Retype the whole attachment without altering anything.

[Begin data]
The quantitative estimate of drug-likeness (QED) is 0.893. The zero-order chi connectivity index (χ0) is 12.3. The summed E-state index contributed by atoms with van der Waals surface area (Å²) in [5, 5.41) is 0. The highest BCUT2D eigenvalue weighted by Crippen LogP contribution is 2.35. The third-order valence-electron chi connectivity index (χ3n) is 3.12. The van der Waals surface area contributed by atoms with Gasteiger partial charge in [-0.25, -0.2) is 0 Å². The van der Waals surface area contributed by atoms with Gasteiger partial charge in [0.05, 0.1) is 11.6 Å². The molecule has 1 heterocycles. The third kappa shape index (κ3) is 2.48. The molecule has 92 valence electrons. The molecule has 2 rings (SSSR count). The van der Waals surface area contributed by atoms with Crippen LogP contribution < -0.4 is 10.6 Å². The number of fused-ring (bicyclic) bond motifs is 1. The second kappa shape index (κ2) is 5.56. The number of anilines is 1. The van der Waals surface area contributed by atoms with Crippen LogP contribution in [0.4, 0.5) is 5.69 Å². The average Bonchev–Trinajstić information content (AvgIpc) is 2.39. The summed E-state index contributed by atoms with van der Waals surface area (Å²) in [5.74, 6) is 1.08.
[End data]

The quantitative estimate of drug-likeness (QED) is 0.893. The zero-order chi connectivity index (χ0) is 12.3. The summed E-state index contributed by atoms with van der Waals surface area (Å²) in [5, 5.41) is 0. The highest BCUT2D eigenvalue weighted by Crippen LogP contribution is 2.35. The third-order valence-electron chi connectivity index (χ3n) is 3.12. The van der Waals surface area contributed by atoms with Gasteiger partial charge in [-0.25, -0.2) is 0 Å². The van der Waals surface area contributed by atoms with Gasteiger partial charge in [0.05, 0.1) is 11.6 Å². The molecule has 1 heterocycles. The third kappa shape index (κ3) is 2.48. The molecule has 92 valence electrons. The molecule has 2 rings (SSSR count). The van der Waals surface area contributed by atoms with Crippen LogP contribution < -0.4 is 10.6 Å². The number of fused-ring (bicyclic) bond motifs is 1. The second kappa shape index (κ2) is 5.56. The number of anilines is 1. The van der Waals surface area contributed by atoms with Crippen LogP contribution in [0.4, 0.5) is 5.69 Å². The average Bonchev–Trinajstić information content (AvgIpc) is 2.39. The summed E-state index contributed by atoms with van der Waals surface area (Å²) in [5.74, 6) is 1.08.